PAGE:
This essay was originally composed as a comment on the article “Why Democracy Fails”, posted on 3rd June last by Richard W here on UKIP Daily.
But I saw it was too long for inclusion as a comment. I am now submitting it as an essay, in the light of Gerard Batten’s call to UKIP to prepare for a snap General Election this autumn. I hope some of my considerations may be useful.
Richard W’s argument is ingenious and doubtless right, as far as it goes. (He explains how it is that though a majority of the population is against, say, further immigration, all three parties elected are in favour.)
However he does not discuss the influence of the voting system itself on how people determine their voting preferences.
He takes as a given the idea that “many representative democracies become dominated by two major parties to the exclusion of third parties. “. This is true in countries like Britain, which use FPTP (first past the post) voting, but not in countries that use PR (proportional representation), where many parties win seats.
The difficulty with PR is that, although it allows political representation to a larger variety of views present in the population, it makes it harder to form a stable governing majority. As is the case, for example, in Italy.
In the UK we use PR for the EU Parliament elections and FPTP for the domestic elections.
Now UKIP came second in the 2009 EP election, and first in the 2014 EP election. But in both Westminster elections in 2010 and 2015, we won no seats at all. This is paradoxical. It shouldn’t have happened this way.
I believe that to a fair extent this was due to a misunderstanding on the part of our own electoral strategists of how people vote in FPTP elections.
Why is it so difficult to dislodge the incumbent 2 parties from their predominance? This is because, under FPTP, people realise that unless they vote for a winner, or the runner-up, their vote is entirely wasted. Of course there will be a smallish number of devoted people, sometimes called “anoraks”, who will vote for their favourite party regardless of its chances of winning.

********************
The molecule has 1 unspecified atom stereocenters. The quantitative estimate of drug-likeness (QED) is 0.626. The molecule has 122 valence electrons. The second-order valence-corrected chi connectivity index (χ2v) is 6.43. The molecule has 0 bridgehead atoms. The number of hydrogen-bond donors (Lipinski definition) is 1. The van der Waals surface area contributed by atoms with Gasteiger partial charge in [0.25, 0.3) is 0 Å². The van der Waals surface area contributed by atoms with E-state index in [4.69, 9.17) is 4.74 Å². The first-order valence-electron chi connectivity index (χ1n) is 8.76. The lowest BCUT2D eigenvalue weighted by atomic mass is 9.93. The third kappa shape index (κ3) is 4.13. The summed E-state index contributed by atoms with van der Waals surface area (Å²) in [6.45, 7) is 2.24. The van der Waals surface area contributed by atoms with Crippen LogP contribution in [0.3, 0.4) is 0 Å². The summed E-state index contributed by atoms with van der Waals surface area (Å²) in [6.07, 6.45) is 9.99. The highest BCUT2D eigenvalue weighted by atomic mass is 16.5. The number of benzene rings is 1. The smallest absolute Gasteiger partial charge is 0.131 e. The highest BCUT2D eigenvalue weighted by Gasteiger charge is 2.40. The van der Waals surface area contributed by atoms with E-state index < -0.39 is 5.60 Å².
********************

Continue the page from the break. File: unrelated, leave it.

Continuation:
With PR you can vote for your heart’s desire, and have a fair chance that your vote will help your favourite party to get a seat.
But with FPTP most people realise that unless you vote for the number one party, your vote will count for nothing. In a marginal constituency you might vote for number 2 in the hope of toppling the existing number 1 from the seat.
So you try to calculate which of the various parties on the ballot paper are likely to be the numbers 1 and 2 in your constituency. Of course you may dislike them both and prefer another party, but with FPTP you realise that unless you vote for number 1 or number 2 your vote will be wasted.
How do you decide which will be the numbers 1 and 2 ? Well, mostly on past form. For 100 years now that has meant Labour or Conservative, very occasionally here and there LibDem. Voting for anybody else means your vote will be thrown away, useless.
Now many people have not only a favourite party, but also a party they dislike more than any other. So voters realise that if they dislike the Tories more than Labour, then however unsatisfactory they may think Labour is, they will vote Labour “to keep the Tories out”. And vice-versa for those who dislike Labour more than the Tories.
This is something that many UKIP canvassers have found on the doorstep – “Yes I agree with all of UKIP’s policies, but you are too small and haven’t a hope, so unless I vote Tory the really dreadful Labour candidate will get in. They are the only party that can defeat them.”
This became a sure-fire winning argument when Cameron promised a straight In/Out referendum in case of a Tory victory. He had pulled the rug completely from under UKIP’s feet.
How could UKIP break into this sort of closed-shop system? How could we be considered “electable”, ie a number 1 or a number 2 party? How can we persuade voters that a vote for UKIP is not a wasted vote?
Well, in 2009-10 and 2014-15, fate dealt us a wonderful gift. In each of these two-year periods, the EP election, run on PR, preceded the Westminster election, run as always on FPTP.
With PR voting, UKIP did extraordinarily well, coming second in 2009 (beating the LibDems and even the then governing Labour party), and actually coming out top in 2014, beating all the other parties.
We should have capitalized on this, and conducted the Westminster election campaigns which in each case came the year after, repeating obsessively, in 2010 “Look we came second last year, a vote for us is not a wasted vote, vote for us with confidence, we are the alternative”.
Part II of this piece can be read here.